- Fall hazard
For booster seat
- Restraint/Attachment Problems: Issues with the attachment mechanism included anchor buckles/clasps/straps breaking, tearing, fraying, detaching or releasing. Restraint-system problems included: buckles/prongs breaking, jamming, releasing too easily, or separating from straps; straps tearing or fraying, pinching, or coming undone; and general inadequacy or ineffectiveness of restraints in containing the child in place.
- Seat-Related Issues: failure of the lock/latch that controls the seat-recline function; tearing, cracking, and/or peeling seat pads; detaching seat backs; failure of seat height adjustment lock/latches; and seats detaching from the base of certain models.
- Tray-Related Issues: tray Start Printed Page 30840paint finish peeling off, trays failing to lock/stay locked, trays with sharp protrusions on the underside, trays too tight/difficult to release, and trays pinching fingers
- Design Problems: Entrapment hazard resulting from limbs, fingers, and toes entrapped in spaces/openings between the armrest and seat back/tray, between the passive crotch-restraint bar and the seat/tray, between the tray inserts, or in toy accessories.
- Stability-Related Issues: booster seat was attached tipping back or tipping over
- Armrest Problems: booster seat armrests cracking or breaking
- Miscellaneous Product Issues: variety of product-related issues, including unclear assembly instructions, poor quality construction, odor, rough surface, rough edges, breakage, or loose hardware at unspecified sites.
For stationary activity center
- Spring support issues: the springs were reported to have broken, twisted, outstretched, or failed in some other manner.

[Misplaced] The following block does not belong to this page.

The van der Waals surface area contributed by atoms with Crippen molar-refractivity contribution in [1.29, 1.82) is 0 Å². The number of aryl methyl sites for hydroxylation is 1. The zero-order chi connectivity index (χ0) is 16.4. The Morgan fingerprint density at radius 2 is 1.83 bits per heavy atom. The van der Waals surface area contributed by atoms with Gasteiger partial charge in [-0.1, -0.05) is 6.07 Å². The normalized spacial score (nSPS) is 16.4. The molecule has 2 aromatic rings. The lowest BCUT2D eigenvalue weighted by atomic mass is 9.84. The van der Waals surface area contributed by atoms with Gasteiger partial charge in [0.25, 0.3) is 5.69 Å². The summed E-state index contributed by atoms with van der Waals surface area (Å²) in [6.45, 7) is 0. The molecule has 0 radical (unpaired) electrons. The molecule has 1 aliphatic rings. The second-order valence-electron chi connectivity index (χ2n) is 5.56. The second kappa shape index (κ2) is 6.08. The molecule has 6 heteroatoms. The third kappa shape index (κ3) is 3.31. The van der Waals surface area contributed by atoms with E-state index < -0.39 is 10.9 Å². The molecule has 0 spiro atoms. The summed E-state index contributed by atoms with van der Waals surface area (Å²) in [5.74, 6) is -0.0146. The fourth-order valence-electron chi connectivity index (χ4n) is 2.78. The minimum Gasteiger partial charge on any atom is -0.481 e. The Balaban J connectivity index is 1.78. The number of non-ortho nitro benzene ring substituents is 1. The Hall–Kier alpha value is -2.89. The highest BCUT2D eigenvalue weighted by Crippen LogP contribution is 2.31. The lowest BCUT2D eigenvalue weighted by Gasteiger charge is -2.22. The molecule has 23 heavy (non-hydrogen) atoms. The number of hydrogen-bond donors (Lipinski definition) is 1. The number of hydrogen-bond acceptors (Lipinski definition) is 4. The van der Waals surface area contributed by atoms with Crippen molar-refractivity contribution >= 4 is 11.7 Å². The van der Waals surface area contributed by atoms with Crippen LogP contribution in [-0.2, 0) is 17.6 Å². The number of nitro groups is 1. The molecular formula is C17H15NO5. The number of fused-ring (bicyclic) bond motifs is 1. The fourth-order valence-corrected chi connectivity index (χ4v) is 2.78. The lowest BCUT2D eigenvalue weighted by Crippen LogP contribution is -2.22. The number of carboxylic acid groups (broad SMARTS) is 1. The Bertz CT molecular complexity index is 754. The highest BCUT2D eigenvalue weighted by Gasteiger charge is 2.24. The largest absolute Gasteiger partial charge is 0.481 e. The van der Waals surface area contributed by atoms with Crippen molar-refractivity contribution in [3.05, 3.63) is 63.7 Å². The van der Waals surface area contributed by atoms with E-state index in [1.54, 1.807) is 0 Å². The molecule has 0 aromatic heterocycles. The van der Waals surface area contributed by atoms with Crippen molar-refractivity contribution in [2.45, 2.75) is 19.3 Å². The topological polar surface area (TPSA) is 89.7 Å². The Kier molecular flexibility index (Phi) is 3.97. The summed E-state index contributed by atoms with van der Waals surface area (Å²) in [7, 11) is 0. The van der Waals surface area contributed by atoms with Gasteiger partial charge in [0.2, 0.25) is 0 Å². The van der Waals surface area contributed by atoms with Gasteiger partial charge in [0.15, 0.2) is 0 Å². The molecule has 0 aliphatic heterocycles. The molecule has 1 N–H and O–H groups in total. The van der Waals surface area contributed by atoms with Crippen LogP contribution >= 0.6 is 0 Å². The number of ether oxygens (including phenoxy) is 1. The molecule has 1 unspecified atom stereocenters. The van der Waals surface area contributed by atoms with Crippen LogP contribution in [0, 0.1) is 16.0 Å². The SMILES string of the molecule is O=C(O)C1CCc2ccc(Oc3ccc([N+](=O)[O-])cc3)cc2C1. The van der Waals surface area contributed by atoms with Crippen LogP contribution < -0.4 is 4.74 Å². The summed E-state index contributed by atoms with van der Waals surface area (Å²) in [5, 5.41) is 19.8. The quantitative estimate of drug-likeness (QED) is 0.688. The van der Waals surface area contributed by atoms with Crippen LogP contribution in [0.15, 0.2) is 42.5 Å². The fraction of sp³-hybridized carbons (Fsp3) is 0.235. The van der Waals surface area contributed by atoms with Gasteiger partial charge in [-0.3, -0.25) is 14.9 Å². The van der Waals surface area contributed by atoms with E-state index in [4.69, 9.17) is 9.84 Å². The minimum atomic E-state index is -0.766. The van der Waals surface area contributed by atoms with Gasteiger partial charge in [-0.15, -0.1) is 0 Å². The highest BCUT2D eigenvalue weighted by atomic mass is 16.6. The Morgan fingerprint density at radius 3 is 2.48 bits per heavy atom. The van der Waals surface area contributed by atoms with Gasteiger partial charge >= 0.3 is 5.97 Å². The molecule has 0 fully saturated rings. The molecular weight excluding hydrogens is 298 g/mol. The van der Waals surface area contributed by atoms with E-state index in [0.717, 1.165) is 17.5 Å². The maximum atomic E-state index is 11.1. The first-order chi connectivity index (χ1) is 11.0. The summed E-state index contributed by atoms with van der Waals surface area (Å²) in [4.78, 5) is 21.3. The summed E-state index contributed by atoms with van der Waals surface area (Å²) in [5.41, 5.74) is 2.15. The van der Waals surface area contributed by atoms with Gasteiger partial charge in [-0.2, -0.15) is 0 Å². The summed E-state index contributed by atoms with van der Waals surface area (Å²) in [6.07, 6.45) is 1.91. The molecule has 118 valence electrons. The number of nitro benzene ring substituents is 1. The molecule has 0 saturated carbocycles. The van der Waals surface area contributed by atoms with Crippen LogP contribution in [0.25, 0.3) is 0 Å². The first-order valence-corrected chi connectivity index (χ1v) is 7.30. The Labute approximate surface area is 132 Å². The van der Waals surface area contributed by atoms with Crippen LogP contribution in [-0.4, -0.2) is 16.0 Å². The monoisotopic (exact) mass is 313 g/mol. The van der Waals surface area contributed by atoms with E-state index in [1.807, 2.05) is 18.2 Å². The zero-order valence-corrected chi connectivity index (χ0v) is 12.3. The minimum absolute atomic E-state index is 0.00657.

- Problems with toy accessories
- Problems with toy accessories: straps that tore, frayed, twisted, or detached.
- Structural integrity problems
- Problems with seats/seat pads
- Stability issues: problems with flimsy and/or unstable products
- Electrical problems: leakage and/or corrosion in the batteries or failure of the circuit board on the product.
- Design issues
- Miscellaneous other issues
Why It Matters
- The CPSC received 39,010 baby changing product-related injuries to children under 3 years old that were treated in U.S. EDs between January 1, 2005 and December 31, 2016. There was a statistically significant increasing linear trend for injuries associated with baby changing products over this period. Seventy-six percent of the estimated injuries involved children between 0 and 11 months old, and 94 percent of the estimated injuries involved children under 2 years old.
- The CPSC received a total of 912 incidents (2 fatal and 152 nonfatal injuries) related to booster seats reported to have occurred from January 1, 2008 through October 31, 2017. The 912 booster seat incidents include 45 new booster seat-related incidents reported since publication of the NPR (collected between October 1, 2016 and October 31, 2017).
- The CPSC received a total of 3,488 reported incidents related to SACs that occurred between January 1, 2013 and September 30, 2017.
This rule will make it illegal to sell products in the U.S. that do not meet the regulation.